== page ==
The operation frequently went wrong. And when it did, it caused life-long damage and pain to the mothers who endured it. There are several hundred women in Ireland, many of them now elderly, who have endured a lifetime of pain and frequently indignity as a result of the operation. There are two key, uncontestable, facts about the operation. The first is that it was almost never necessary. Some doctors believed that it would make childbirth easier in the future, and do away with the possible need for caesarean sections.
And the second is that none of the women knew, or were told at the time, what had been done to them, and what the possible consequences were. If things went wrong, and the women suffered years of incontinence as a result no doctor and no hospital ever admitted that that was a result of a botched procedure.
There has been a campaign about this for some years now. It’s a poorly funded campaign, because there are no rich victims. (Oddly, the operation appears only to have been carried out on public patients in hospitals with a strong Catholic ethos.) Government responses have been limited in the extreme. There were some expressions of sympathy, although Michael Martin when he was minister for health resolutely refused an enquiry. Eventually the then minister for health Mary Harney commissioned a study of the practice.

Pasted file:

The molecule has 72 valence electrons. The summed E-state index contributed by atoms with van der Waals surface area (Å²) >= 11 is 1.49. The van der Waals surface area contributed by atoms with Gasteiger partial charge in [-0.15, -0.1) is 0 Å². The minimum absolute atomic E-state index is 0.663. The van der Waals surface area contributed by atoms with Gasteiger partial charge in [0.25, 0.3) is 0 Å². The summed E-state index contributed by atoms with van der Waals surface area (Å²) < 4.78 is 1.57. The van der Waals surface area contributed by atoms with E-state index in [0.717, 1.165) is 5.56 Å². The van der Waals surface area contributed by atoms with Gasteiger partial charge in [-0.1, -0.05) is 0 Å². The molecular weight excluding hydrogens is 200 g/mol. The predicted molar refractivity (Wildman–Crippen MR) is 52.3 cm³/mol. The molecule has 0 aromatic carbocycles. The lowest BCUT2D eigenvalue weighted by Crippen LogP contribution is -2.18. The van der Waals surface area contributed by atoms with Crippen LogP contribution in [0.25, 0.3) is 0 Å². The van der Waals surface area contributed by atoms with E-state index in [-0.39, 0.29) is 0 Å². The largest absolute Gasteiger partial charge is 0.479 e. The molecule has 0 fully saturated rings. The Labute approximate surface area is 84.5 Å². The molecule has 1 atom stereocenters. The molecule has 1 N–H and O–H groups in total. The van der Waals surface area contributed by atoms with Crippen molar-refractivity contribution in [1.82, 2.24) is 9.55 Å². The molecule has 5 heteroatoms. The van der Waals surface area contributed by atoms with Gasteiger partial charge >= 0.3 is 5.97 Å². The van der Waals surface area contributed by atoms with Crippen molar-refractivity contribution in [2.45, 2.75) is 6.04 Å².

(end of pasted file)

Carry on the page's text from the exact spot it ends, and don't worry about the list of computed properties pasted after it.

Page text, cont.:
There’s a first draft of the report of that study, which has been prepared by Dr Oonagh Walsh of UCC. She was not the first person commissioned to do the study – two other teams withdrew.
Her study, carried out under terms of reference given to her by Mary Harney, has been roundly and comprehensively criticised by survivors. It’s not hard to see why. The study is in two parts. In the first (the only one published so far), Dr Walsh draws her conclusions. In the second (not yet commenced) she proposes to consult with survivors and others, before making recommendations.
THIS is bizarre. It’s clear from reading Dr Walsh’s first report that all her conclusions are based on essentially desk-based research — databases searched, requests to libraries (libraries!), hospitals asked for their records, and so on. And at the bottom of the description of her research methods, Dr Walsh notes: “Maternity hospitals were not required to produce annual reports in the 1940s, 1950s or 1960s so no firm statistics are available”.
Perhaps not surprisingly — especially given the fact that she never met a single survivor as part of the original research, nor ever read an individual patient file, the overall effect of Dr Walsh’s research is to minimise the incidence of and the reasons for the procedure.
To any objective reader, I’d suggest that the fault here is with the terms of reference. To ask any researcher to draw conclusions on the basis of such sketchy data, without looking at individual case notes or meeting patients, is tantamount to a decision that “we really don’t want to know”.
But there is every sign that the Minister for Health and the Government might decide, in the face of Caoimhin Ó Caoláin’s bill, to close ranks behind the Walsh report. If they decide to vote the bill down because the final Walsh report isn’t ready yet, that would be a genuine scandal.
And worse, it would be a betrayal of what Enda Kenny told the Dáil a few short weeks ago. We live in a different Ireland now, he said then. If that’s true, this bill will be passed. And the door will open, at least a little bit, for one more group of people cruelly treated by Ireland’s dark past.